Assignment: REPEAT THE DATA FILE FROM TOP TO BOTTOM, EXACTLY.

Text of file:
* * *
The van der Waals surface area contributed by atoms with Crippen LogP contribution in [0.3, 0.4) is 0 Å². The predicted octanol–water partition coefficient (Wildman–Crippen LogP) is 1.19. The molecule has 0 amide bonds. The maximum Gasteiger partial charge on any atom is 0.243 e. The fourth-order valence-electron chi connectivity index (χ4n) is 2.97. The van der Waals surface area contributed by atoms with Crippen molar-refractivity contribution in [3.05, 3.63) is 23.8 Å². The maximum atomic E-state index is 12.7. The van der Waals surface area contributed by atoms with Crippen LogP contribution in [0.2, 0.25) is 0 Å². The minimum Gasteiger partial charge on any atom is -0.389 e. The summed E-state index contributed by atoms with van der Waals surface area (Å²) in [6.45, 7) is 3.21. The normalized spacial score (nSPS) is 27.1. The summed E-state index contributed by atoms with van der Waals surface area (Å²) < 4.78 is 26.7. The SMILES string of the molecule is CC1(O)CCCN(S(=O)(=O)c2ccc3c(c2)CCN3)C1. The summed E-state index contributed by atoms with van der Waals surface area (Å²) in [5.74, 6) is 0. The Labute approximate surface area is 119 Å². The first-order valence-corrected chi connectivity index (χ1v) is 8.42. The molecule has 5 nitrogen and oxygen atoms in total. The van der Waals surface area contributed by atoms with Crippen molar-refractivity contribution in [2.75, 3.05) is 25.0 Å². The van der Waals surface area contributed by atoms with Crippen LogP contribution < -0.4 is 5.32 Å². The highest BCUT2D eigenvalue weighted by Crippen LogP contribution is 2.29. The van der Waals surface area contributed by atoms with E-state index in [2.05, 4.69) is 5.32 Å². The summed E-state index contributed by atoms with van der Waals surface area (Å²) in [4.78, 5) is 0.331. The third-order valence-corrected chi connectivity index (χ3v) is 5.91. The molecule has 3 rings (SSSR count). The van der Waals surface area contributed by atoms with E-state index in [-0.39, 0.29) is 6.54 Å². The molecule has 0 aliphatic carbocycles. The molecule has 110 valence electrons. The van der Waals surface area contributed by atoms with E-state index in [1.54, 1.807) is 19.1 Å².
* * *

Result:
The van der Waals surface area contributed by atoms with Crippen LogP contribution in [0.3, 0.4) is 0 Å². The predicted octanol–water partition coefficient (Wildman–Crippen LogP) is 1.19. The molecule has 0 amide bonds. The maximum Gasteiger partial charge on any atom is 0.243 e. The fourth-order valence-electron chi connectivity index (χ4n) is 2.97. The van der Waals surface area contributed by atoms with Crippen molar-refractivity contribution in [3.05, 3.63) is 23.8 Å². The maximum atomic E-state index is 12.7. The van der Waals surface area contributed by atoms with Crippen LogP contribution in [0.2, 0.25) is 0 Å². The minimum Gasteiger partial charge on any atom is -0.389 e. The summed E-state index contributed by atoms with van der Waals surface area (Å²) in [6.45, 7) is 3.21. The normalized spacial score (nSPS) is 27.1. The summed E-state index contributed by atoms with van der Waals surface area (Å²) < 4.78 is 26.7. The SMILES string of the molecule is CC1(O)CCCN(S(=O)(=O)c2ccc3c(c2)CCN3)C1. The summed E-state index contributed by atoms with van der Waals surface area (Å²) in [5.74, 6) is 0. The Labute approximate surface area is 119 Å². The first-order valence-corrected chi connectivity index (χ1v) is 8.42. The molecule has 5 nitrogen and oxygen atoms in total. The van der Waals surface area contributed by atoms with Crippen molar-refractivity contribution in [2.75, 3.05) is 25.0 Å². The van der Waals surface area contributed by atoms with Crippen LogP contribution < -0.4 is 5.32 Å². The highest BCUT2D eigenvalue weighted by Crippen LogP contribution is 2.29. The van der Waals surface area contributed by atoms with E-state index in [2.05, 4.69) is 5.32 Å². The summed E-state index contributed by atoms with van der Waals surface area (Å²) in [4.78, 5) is 0.331. The third-order valence-corrected chi connectivity index (χ3v) is 5.91. The molecule has 3 rings (SSSR count). The van der Waals surface area contributed by atoms with E-state index in [-0.39, 0.29) is 6.54 Å². The molecule has 0 aliphatic carbocycles. The molecule has 110 valence electrons. The van der Waals surface area contributed by atoms with E-state index in [1.54, 1.807) is 19.1 Å².